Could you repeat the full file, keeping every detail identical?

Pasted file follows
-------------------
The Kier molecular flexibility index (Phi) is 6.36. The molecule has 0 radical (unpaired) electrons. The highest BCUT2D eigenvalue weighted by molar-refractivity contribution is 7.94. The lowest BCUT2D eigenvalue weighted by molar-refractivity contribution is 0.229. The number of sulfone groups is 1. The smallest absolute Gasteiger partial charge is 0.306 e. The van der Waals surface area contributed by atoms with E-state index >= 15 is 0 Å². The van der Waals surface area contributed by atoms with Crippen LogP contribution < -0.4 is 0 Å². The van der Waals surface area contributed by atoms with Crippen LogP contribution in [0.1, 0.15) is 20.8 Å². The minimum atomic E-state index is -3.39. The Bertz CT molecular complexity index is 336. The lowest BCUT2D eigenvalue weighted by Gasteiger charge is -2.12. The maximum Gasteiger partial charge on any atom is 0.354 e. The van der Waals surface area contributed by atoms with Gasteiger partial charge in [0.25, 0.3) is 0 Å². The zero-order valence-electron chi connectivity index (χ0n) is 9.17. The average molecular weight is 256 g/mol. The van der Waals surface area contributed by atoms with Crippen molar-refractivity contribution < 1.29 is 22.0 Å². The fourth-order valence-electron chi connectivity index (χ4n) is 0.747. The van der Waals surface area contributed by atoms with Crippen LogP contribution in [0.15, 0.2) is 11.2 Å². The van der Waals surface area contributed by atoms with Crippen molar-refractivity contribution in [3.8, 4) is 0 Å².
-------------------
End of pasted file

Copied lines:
The Kier molecular flexibility index (Phi) is 6.36. The molecule has 0 radical (unpaired) electrons. The highest BCUT2D eigenvalue weighted by molar-refractivity contribution is 7.94. The lowest BCUT2D eigenvalue weighted by molar-refractivity contribution is 0.229. The number of sulfone groups is 1. The smallest absolute Gasteiger partial charge is 0.306 e. The van der Waals surface area contributed by atoms with E-state index >= 15 is 0 Å². The van der Waals surface area contributed by atoms with Crippen LogP contribution < -0.4 is 0 Å². The van der Waals surface area contributed by atoms with Crippen LogP contribution in [0.1, 0.15) is 20.8 Å². The minimum atomic E-state index is -3.39. The Bertz CT molecular complexity index is 336. The lowest BCUT2D eigenvalue weighted by Gasteiger charge is -2.12. The maximum Gasteiger partial charge on any atom is 0.354 e. The van der Waals surface area contributed by atoms with Gasteiger partial charge in [0.25, 0.3) is 0 Å². The zero-order valence-electron chi connectivity index (χ0n) is 9.17. The average molecular weight is 256 g/mol. The van der Waals surface area contributed by atoms with Crippen molar-refractivity contribution < 1.29 is 22.0 Å². The fourth-order valence-electron chi connectivity index (χ4n) is 0.747. The van der Waals surface area contributed by atoms with Crippen LogP contribution in [0.15, 0.2) is 11.2 Å². The van der Waals surface area contributed by atoms with Crippen molar-refractivity contribution in [3.8, 4) is 0 Å².